Virgin Entertainment Group's brick-and-mortar locations throughout the United States and Canada will let shoppers search for popular music using Digital on Demand kiosks and then buy the tracks for storage on a Rio player. The devices will support specifications set by the recording industry's Secure Digital Music Initiative (SDMI) to curb the illegal copying of music.
The Rio is the first handheld device to be compatible with the kiosks, according to Virgin. In stores since July, the kiosks connect to a proprietary, high-speed catalog dubbed the "Red Dot Network," which includes recordings by Sony and EMI artists such as Mariah Carey, Ricky Martin and Lauryn Hill. Until now, kiosk users could only download digital music to CDs, DVDs or minidiscs.
"Virgin has always been the retail leader in the evolution of the retailing of entertainment media; downloadable music is the natural next step in that evolution," Russ Pillar, CEO of the Virgin Entertainment Group, said in a statement.
Virgin's Rio initiative will be closely watched as a sign of whether consumers are ready to start collecting and storing music for play on portable devices such as the Rio, Sony's Lyra and Creative Labs' Nomad. Such usage could eventually extend to home and car stereos in addition to computers.
The deal also will likely be the first in a string of relationships between Virgin Entertainment Group and the Rio digital music family. Virgin is considering an agreement with the music portal and software-maker RioPort.
"We are in discussions with RioPort," said Anthony Deen, vice president of retail design and development for Virgin.
RioPort was spun off from S3's Diamond Multimedia in October. Its software allows users to buy, collect, play and download digital audio tracks through its Web site and those of its partners, such as Viacom's MTV.com and VH1.com. RioPort also designs digital music delivery systems for third-party hardware companies, such as PC-TV devices.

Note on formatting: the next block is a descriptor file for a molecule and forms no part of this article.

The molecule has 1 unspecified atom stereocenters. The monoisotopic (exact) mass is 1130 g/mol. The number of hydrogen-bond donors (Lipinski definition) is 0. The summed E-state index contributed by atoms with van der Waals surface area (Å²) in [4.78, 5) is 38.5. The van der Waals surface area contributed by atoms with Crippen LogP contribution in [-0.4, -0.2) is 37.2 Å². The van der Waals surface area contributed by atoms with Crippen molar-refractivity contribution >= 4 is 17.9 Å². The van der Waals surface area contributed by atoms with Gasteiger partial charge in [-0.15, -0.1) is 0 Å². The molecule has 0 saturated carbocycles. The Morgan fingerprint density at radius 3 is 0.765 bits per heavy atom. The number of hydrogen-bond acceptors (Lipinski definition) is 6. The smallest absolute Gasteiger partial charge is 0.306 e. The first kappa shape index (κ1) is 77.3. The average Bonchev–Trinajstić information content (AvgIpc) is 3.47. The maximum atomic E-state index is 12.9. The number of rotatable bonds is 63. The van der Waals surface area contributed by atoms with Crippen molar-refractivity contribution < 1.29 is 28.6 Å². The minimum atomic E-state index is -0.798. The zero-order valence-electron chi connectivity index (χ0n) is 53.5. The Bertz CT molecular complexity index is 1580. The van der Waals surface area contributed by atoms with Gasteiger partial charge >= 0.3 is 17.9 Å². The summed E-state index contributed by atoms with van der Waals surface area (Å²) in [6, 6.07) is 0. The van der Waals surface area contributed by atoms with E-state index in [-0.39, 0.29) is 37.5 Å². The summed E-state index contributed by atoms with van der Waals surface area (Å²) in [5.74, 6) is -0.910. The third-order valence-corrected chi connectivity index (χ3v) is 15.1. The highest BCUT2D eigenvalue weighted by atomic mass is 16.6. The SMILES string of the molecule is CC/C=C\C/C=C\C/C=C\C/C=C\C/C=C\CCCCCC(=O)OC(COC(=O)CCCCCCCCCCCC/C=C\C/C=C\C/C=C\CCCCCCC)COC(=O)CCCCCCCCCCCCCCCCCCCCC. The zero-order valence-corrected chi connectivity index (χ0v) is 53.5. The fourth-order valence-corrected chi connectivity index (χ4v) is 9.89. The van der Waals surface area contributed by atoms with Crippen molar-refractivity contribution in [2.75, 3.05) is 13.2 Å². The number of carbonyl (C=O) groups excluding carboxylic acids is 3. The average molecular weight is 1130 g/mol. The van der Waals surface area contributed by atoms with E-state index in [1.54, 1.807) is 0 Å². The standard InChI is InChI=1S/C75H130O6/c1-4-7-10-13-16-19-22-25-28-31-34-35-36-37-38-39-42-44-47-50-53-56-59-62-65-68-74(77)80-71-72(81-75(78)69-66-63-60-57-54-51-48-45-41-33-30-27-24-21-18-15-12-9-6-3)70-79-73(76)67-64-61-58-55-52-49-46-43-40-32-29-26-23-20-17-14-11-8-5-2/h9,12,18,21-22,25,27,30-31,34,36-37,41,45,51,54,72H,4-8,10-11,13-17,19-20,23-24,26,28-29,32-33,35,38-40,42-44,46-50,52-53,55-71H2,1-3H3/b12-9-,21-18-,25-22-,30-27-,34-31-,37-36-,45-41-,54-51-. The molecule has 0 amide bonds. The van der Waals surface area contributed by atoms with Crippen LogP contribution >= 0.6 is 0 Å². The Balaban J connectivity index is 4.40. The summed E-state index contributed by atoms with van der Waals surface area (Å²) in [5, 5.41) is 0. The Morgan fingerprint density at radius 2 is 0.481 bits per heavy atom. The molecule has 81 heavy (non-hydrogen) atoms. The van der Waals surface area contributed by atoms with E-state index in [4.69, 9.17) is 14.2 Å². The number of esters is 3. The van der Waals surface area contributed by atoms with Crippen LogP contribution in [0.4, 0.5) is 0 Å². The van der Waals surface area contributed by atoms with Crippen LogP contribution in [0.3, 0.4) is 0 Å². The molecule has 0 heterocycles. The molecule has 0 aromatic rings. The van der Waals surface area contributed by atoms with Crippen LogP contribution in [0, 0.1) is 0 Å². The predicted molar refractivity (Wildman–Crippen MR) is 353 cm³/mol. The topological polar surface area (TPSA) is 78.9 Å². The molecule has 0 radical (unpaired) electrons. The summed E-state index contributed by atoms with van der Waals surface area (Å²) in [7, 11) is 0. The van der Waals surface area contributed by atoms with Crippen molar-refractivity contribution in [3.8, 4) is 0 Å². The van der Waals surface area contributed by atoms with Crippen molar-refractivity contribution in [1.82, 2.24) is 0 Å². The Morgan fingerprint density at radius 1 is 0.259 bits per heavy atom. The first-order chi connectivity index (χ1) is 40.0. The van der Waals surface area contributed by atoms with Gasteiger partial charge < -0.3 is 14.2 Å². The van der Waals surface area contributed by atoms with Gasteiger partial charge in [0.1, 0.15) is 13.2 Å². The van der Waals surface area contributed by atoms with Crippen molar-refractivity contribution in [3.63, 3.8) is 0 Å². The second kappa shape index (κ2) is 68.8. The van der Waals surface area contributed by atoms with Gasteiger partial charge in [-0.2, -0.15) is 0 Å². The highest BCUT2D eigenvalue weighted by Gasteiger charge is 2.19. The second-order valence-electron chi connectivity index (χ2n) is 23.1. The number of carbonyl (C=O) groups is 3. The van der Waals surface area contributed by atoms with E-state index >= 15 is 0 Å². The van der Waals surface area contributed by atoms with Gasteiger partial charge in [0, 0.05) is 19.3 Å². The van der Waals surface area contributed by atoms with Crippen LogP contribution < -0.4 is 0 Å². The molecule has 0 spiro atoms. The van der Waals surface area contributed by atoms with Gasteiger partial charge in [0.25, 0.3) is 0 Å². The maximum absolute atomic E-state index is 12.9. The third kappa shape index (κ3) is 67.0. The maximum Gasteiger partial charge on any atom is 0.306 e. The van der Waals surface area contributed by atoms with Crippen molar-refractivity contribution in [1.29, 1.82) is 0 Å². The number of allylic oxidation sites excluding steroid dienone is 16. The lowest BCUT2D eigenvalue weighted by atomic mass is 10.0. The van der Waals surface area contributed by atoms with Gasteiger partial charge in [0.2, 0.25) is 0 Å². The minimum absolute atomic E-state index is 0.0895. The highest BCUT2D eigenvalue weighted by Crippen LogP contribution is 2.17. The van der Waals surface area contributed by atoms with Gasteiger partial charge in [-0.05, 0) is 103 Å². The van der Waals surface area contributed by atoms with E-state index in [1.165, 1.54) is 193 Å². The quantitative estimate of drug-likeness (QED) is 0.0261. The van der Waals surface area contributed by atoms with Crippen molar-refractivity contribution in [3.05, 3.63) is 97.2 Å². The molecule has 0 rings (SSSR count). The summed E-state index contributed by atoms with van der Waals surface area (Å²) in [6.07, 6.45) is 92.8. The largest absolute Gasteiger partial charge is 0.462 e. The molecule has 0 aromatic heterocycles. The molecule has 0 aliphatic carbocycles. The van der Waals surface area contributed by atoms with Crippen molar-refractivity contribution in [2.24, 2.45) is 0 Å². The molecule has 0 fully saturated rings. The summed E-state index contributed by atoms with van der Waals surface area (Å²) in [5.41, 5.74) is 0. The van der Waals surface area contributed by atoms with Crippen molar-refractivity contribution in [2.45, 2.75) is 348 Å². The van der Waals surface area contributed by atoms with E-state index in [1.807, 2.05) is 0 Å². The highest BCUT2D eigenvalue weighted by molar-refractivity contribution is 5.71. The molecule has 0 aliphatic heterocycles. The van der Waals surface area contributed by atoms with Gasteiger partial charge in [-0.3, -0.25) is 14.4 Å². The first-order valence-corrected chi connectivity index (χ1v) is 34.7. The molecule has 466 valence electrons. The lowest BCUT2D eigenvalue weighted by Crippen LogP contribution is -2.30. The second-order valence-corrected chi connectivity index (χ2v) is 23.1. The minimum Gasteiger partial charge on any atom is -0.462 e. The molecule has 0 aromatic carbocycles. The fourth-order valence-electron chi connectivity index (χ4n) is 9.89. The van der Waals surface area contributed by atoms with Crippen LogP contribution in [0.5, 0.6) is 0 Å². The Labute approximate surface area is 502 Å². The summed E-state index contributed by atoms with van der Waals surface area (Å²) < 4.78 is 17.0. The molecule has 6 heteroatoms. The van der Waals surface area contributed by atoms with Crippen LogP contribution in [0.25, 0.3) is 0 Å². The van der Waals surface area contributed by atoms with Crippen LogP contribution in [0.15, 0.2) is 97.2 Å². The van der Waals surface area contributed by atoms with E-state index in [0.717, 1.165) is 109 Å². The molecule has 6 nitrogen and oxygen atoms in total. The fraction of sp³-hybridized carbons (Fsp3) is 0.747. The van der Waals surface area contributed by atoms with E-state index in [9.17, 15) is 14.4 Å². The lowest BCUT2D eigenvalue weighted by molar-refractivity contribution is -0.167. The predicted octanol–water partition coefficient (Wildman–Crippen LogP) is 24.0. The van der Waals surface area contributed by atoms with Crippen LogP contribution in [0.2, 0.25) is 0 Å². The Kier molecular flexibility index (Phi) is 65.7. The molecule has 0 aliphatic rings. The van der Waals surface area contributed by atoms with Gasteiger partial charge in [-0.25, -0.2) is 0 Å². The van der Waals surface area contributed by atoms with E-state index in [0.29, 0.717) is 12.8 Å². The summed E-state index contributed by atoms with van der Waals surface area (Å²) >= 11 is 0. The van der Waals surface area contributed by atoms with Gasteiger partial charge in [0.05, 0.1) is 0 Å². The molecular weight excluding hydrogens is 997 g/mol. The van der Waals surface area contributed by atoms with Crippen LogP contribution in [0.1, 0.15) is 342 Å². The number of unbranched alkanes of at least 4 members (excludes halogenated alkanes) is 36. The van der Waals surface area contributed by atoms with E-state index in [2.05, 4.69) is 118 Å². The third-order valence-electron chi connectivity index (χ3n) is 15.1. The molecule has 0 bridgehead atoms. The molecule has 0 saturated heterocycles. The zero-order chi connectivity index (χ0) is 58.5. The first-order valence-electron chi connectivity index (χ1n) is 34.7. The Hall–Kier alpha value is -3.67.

"We are talking with Virgin about several things--from solutions that we provide as well as powering downloadable sites such as MTV.com," said Brandon Talaich, a spokesman for RioPort. "Virgin is certainly a company with whom we are talking to, but no deal has been made yet."
A deal between RioPort and Virgin Megastores could play out in several ways.
RioPort's software and content--it has a deal to securely distribute digital tracks owned by Universal Music, for example--could be incorporated into Virgin's in-store kiosks, its Megastore site or Virgin Jamcast, which offers digital music downloads.
In addition, tracks by artists on Virgin Entertainment's independent record label V2, such as Tom Jones, could be added to RioPort's collection of digital downloads. (The major label Virgin Records was sold to EMI in 1992.)
The deal also aims to expose active music buyers who shop at Virgin Megastores to Rio's brand. And a partnership with Virgin could help RioPort compete with sites such as MP3.com, which have grown in popularity because they offer free music downloads in the insecure MP3 format but arguably don't have the same connections to popular artists that RioPort is forging.
"We'll support whatever is SDMI-compliant," said Virgin's Deen.
So far online digital music sales have been minuscule, largely because of reluctance on behalf of the "Big Five" record labels, which don't want to digitize their albums before SDMI is widely in place. Still, companies such as EMI Recorded Music have signed up with Liquid Audio to securely encode its music for download.